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    3 MIN READ

    The best is yet to come

    Why your 30s are way better than your 20s.

    I spent most of my 20s living in fear of the day I would turn 30. It seemed so goddamn old. 30-year-olds, in my mind, spent their days sipping lukewarm lemon and ginger tea to calm constant indigestion, went out exclusively to Asian-fusion restaurants that were overpriced and possibly culturally-appropriative and had boring conversations about house prices and babies and the stock market. No partying. No casual sex. No fun.

    My birthday is in February, so I started my 30th year with that big birthday looming. But, if I’d stopped my doom-obsessing for a hot minute, I would have noticed something.

    I was in the best place of my life.

    I was seeing this super babe of a guy who was five years younger than me. He thought I was hot shit and I felt like hey, this cougar thing is pretty damn great, actually. I had a killer job at a website I’d put on my bucket list years earlier. I was in the best shape of my life, my hair was finally long after years of trying to grow it (superficial I know but that shit is HARD TO DO), and I was about to go on a huge road trip around the US. I was smack-bang in my prime, I just didn’t know it.

    Here’s the thing. We are told our 20s are the decade, right? We’re meant to be young, hot, and energised. It’s the decade of self-discovery and doing dumb shit, supposedly with no consequences. It feels like everyone old in the world is jealous of people in their 20s, so naturally those of us in our 20s want to cling onto these years until our fingernails bleed.

    But when you look closely, your 20s kinda suck. They’re not the worst ever – but they can be pretty shit at the best of times. All that self-discovery isn’t easy. The road to figuring out what and who you want is usually paved with plenty of potholes and stupid fuckboys to trip over.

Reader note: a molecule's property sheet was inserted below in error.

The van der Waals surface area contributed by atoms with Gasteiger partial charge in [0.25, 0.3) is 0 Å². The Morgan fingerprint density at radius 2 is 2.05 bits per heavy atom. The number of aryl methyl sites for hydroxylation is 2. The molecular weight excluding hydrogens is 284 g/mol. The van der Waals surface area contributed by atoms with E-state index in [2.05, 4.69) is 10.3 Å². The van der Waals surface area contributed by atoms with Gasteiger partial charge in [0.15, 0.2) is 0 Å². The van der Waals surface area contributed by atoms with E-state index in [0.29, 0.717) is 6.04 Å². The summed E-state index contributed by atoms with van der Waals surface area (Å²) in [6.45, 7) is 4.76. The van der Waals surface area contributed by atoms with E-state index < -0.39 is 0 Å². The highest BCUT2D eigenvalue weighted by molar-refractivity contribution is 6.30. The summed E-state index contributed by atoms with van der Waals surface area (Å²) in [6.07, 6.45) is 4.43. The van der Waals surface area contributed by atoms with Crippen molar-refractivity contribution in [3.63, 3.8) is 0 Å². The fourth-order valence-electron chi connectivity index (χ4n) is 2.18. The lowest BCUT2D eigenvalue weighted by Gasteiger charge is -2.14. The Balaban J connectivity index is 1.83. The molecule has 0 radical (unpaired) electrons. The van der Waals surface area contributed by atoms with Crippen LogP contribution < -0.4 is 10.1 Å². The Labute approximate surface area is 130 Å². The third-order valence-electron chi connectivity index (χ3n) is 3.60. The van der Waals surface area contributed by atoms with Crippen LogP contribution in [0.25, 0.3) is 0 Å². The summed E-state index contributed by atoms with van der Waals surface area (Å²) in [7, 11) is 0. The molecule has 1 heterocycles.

There’s also a lot of posturing, right? Soooo many nights where you’d go out so you didn’t have FOMO the next day, stay out because going home at 11pm seemed pathetic, do complicated sex positions that gave absolutely zero orgasms because you wanted to impress (and didn’t want to lose Never Have I Ever).
    It’s not as free-wheeling as we make it out to be. In fact, it’s usually the opposite – a series of heavily-choreographed experiences that we stumble through, riddled with anxiety and insecurity. Sometimes, these experiences ARE as intoxicating and euphoric as we expected them to be. Sometimes, they’re pretty shit.

    The best times in your 20s are the ones you didn’t expect to have – that house party you went to as a favour to your friend, that turned into the hottest one-night stand of your life. That person you said yes to dating who you weren’t that keen on, who then became a Big Love. That stupid part-time Uni job where you met your best friend.

    All of these experiences have something in common – you didn’t force them into being, they happened when you weren’t paying attention. By the time you reach your 30s, you’re done with the bullshit. You don’t force anything into being because you’re well aware that it just leads to fake fun at best, a shit time at worst.

    You find yourself done with the people who don’t text you back, done with the faux friends who never check in, done with staying out when you’d rather be lying with a pizza resting on your boobs, watching Terminator: Salvation for the 500th time.

    There is no right way to do your 30s, and you’ll notice that everyone is doing them differently. Me? I’m still partying and being an idiot and, up until recently, was dating and fucking whoever I wanted to and experimenting.

    The difference is that now I’m in my 30s, I unashamedly, unapologetically do what I want. Not what I think I’m supposed to want. Not what everyone else tells me I should want. What I want.

    It’s not that you can’t be that self-assured in your 20s, it’s more that many of us just aren’t. We’re thrown out of teenagehood into Uni and work and this whole life that isn’t guided by our parents and teachers, and it takes time to figure out who we are in it. That’s why your 20s are so tumultuous, and with those searing highs come crushing lows, too. It’s a LOT. In your 30s, things are a calmer sea – but not in a boring way. It’s like instead of trying to navigate everything in this shitty old dinghy with no paddles, you’ve transitioned onto a proper yacht and get to cruise past heaps of bullshit because you know better now.

    So if you’re approaching your 30s, or just crossed over into the dark side (welcome), take a minute and look around. You’ll probably notice that you’re in a pretty good place, and there’s only more of that to come.